First sentence(s): Dear Diary. That’s ridiculous. Who writes “Dear Diary” in a diary?

Keeping the Castle, Patrice Kindl (261 pages) – Someone suggests this is like I Capture the Castle meets Pride and Prejudice. We shall see! Althea is under pressure to “marry well” in order to keep her mother and brother and sisters in a manner to which they are accustomed, and to stop the family castle – Crawley Castle – from crumbling into ruins. Enter Lord Boring. Althea decides he’s a good candidate, and swings into action, only to find Lord Boring’s business manager, Mr Fredericks, has plans of his own that may foil Althea’s.

First sentence(s): We were walking in the castle garden. The silvery light of early spring streaked across the grass, transforming the overgrown shrubbery into a place of magic and romance.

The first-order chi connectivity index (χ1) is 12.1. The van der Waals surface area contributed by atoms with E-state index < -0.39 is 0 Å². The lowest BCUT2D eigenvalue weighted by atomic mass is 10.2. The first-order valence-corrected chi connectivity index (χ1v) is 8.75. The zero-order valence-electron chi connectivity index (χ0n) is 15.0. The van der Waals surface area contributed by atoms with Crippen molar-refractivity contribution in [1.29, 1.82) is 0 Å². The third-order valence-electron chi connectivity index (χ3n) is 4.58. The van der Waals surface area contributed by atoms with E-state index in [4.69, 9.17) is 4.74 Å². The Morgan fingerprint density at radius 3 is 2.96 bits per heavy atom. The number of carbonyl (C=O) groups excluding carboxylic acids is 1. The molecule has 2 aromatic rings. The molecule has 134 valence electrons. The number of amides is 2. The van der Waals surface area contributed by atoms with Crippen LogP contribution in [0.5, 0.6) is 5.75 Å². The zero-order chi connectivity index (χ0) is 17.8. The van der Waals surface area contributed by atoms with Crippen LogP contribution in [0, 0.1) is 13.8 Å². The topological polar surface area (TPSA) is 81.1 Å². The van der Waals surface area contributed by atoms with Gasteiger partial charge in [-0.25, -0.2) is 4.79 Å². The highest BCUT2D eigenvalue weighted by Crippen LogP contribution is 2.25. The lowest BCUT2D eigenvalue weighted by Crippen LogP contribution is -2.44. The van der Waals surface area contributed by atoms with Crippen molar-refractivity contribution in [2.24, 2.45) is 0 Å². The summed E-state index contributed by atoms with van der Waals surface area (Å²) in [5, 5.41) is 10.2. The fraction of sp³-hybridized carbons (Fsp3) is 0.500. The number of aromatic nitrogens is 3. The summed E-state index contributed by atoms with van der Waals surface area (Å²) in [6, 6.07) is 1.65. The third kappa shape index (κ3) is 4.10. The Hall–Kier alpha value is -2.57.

Interrupted, Rachel Coker (247 pages) – “After the loss of her mother, Allie is sent from Tennessee to Maine to become the daughter of Miss Betrice Lovell, a prim woman with a faith Allie cannot accept. Clinging to the past is comforting but will it cost Allie her chance to be loved?” (catalogue)

First sentence(s): I stared at the ceiling in silence. Although it was so dark I don’t think it could really be called staring at all.